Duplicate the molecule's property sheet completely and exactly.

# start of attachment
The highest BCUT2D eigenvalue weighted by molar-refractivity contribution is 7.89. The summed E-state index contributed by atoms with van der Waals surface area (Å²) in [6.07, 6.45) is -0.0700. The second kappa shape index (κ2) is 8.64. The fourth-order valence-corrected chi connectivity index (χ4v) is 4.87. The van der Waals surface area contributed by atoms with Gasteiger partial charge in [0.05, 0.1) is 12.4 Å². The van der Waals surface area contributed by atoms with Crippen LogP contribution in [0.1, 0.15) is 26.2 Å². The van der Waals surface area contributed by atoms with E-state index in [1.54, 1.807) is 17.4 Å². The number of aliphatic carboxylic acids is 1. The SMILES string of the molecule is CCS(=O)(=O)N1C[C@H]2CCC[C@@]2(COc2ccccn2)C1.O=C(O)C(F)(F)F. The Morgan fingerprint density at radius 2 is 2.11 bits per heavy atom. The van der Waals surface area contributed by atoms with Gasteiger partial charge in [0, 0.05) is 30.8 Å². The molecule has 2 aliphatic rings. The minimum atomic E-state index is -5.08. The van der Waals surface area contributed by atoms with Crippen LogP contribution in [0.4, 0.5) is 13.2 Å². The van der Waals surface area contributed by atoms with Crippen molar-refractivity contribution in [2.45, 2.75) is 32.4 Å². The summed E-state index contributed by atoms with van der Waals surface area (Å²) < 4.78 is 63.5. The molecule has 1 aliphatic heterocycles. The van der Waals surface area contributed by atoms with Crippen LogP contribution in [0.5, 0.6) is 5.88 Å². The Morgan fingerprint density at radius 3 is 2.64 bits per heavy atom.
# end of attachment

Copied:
The highest BCUT2D eigenvalue weighted by molar-refractivity contribution is 7.89. The summed E-state index contributed by atoms with van der Waals surface area (Å²) in [6.07, 6.45) is -0.0700. The second kappa shape index (κ2) is 8.64. The fourth-order valence-corrected chi connectivity index (χ4v) is 4.87. The van der Waals surface area contributed by atoms with Gasteiger partial charge in [0.05, 0.1) is 12.4 Å². The van der Waals surface area contributed by atoms with Crippen LogP contribution in [0.1, 0.15) is 26.2 Å². The van der Waals surface area contributed by atoms with E-state index in [1.54, 1.807) is 17.4 Å². The number of aliphatic carboxylic acids is 1. The SMILES string of the molecule is CCS(=O)(=O)N1C[C@H]2CCC[C@@]2(COc2ccccn2)C1.O=C(O)C(F)(F)F. The Morgan fingerprint density at radius 2 is 2.11 bits per heavy atom. The van der Waals surface area contributed by atoms with Gasteiger partial charge in [0, 0.05) is 30.8 Å². The molecule has 2 aliphatic rings. The minimum atomic E-state index is -5.08. The van der Waals surface area contributed by atoms with Crippen LogP contribution in [0.4, 0.5) is 13.2 Å². The van der Waals surface area contributed by atoms with Crippen molar-refractivity contribution in [2.45, 2.75) is 32.4 Å². The summed E-state index contributed by atoms with van der Waals surface area (Å²) < 4.78 is 63.5. The molecule has 1 aliphatic heterocycles. The van der Waals surface area contributed by atoms with Crippen LogP contribution in [0.5, 0.6) is 5.88 Å². The Morgan fingerprint density at radius 3 is 2.64 bits per heavy atom.